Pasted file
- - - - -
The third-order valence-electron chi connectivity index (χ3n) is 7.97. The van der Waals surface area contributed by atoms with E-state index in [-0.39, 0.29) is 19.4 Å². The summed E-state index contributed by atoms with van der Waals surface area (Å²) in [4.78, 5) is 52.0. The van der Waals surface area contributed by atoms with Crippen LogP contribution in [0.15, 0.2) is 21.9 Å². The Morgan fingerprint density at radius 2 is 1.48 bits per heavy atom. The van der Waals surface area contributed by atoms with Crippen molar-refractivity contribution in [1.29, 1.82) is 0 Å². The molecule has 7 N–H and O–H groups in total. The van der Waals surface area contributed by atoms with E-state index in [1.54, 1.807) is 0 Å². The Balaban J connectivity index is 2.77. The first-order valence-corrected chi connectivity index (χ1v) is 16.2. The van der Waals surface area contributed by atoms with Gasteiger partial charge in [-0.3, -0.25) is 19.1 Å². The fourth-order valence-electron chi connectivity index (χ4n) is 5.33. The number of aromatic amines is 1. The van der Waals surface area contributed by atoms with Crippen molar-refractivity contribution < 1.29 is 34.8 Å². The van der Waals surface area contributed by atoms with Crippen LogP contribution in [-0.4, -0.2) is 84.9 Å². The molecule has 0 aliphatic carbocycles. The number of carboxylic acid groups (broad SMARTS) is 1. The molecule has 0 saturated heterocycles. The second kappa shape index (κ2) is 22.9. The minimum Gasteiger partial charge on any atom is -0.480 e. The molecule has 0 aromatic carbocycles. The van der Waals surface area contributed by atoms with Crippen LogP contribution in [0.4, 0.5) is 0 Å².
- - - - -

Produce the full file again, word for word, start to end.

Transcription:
The third-order valence-electron chi connectivity index (χ3n) is 7.97. The van der Waals surface area contributed by atoms with E-state index in [-0.39, 0.29) is 19.4 Å². The summed E-state index contributed by atoms with van der Waals surface area (Å²) in [4.78, 5) is 52.0. The van der Waals surface area contributed by atoms with Crippen LogP contribution in [0.15, 0.2) is 21.9 Å². The Morgan fingerprint density at radius 2 is 1.48 bits per heavy atom. The van der Waals surface area contributed by atoms with Crippen molar-refractivity contribution in [1.29, 1.82) is 0 Å². The molecule has 7 N–H and O–H groups in total. The van der Waals surface area contributed by atoms with E-state index in [1.54, 1.807) is 0 Å². The Balaban J connectivity index is 2.77. The first-order valence-corrected chi connectivity index (χ1v) is 16.2. The van der Waals surface area contributed by atoms with Gasteiger partial charge in [-0.3, -0.25) is 19.1 Å². The fourth-order valence-electron chi connectivity index (χ4n) is 5.33. The number of aromatic amines is 1. The van der Waals surface area contributed by atoms with Crippen molar-refractivity contribution < 1.29 is 34.8 Å². The van der Waals surface area contributed by atoms with Crippen LogP contribution in [-0.4, -0.2) is 84.9 Å². The molecule has 0 aliphatic carbocycles. The number of carboxylic acid groups (broad SMARTS) is 1. The molecule has 0 saturated heterocycles. The second kappa shape index (κ2) is 22.9. The minimum Gasteiger partial charge on any atom is -0.480 e. The molecule has 0 aromatic carbocycles. The van der Waals surface area contributed by atoms with Crippen LogP contribution in [0.4, 0.5) is 0 Å².